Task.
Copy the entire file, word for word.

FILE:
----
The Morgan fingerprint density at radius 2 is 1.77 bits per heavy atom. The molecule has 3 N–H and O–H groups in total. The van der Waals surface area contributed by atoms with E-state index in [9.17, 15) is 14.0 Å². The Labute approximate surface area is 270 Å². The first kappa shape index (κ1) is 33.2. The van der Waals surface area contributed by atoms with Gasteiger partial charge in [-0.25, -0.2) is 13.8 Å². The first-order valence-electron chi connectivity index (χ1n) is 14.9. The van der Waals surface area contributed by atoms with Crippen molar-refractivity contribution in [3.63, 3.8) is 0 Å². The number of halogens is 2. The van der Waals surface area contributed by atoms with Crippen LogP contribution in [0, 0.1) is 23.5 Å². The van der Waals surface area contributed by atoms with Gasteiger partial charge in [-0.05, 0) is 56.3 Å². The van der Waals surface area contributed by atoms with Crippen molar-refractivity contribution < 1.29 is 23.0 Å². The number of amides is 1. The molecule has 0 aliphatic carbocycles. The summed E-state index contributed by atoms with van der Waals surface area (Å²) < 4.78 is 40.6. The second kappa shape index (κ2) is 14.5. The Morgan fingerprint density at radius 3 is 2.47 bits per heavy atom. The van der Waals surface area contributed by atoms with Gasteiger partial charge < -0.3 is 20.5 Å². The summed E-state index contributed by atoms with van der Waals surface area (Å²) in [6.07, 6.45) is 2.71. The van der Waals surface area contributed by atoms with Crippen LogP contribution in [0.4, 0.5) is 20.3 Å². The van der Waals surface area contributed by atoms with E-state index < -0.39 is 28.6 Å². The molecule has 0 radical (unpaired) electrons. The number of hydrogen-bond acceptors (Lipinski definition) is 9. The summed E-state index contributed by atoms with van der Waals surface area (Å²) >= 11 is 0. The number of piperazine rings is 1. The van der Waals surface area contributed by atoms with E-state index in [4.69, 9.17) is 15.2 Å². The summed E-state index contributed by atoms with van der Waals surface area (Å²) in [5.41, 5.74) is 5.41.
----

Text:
The Morgan fingerprint density at radius 2 is 1.77 bits per heavy atom. The molecule has 3 N–H and O–H groups in total. The van der Waals surface area contributed by atoms with E-state index in [9.17, 15) is 14.0 Å². The Labute approximate surface area is 270 Å². The first kappa shape index (κ1) is 33.2. The van der Waals surface area contributed by atoms with Gasteiger partial charge in [-0.25, -0.2) is 13.8 Å². The first-order valence-electron chi connectivity index (χ1n) is 14.9. The van der Waals surface area contributed by atoms with Crippen molar-refractivity contribution in [3.63, 3.8) is 0 Å². The number of halogens is 2. The van der Waals surface area contributed by atoms with Crippen LogP contribution in [0, 0.1) is 23.5 Å². The van der Waals surface area contributed by atoms with Gasteiger partial charge in [-0.05, 0) is 56.3 Å². The van der Waals surface area contributed by atoms with Crippen molar-refractivity contribution < 1.29 is 23.0 Å². The number of amides is 1. The molecule has 0 aliphatic carbocycles. The summed E-state index contributed by atoms with van der Waals surface area (Å²) < 4.78 is 40.6. The second kappa shape index (κ2) is 14.5. The Morgan fingerprint density at radius 3 is 2.47 bits per heavy atom. The van der Waals surface area contributed by atoms with Gasteiger partial charge < -0.3 is 20.5 Å². The summed E-state index contributed by atoms with van der Waals surface area (Å²) in [6.07, 6.45) is 2.71. The van der Waals surface area contributed by atoms with Crippen LogP contribution in [0.4, 0.5) is 20.3 Å². The van der Waals surface area contributed by atoms with E-state index < -0.39 is 28.6 Å². The molecule has 0 radical (unpaired) electrons. The number of hydrogen-bond acceptors (Lipinski definition) is 9. The summed E-state index contributed by atoms with van der Waals surface area (Å²) >= 11 is 0. The number of piperazine rings is 1. The van der Waals surface area contributed by atoms with E-state index in [4.69, 9.17) is 15.2 Å². The summed E-state index contributed by atoms with van der Waals surface area (Å²) in [5.41, 5.74) is 5.41.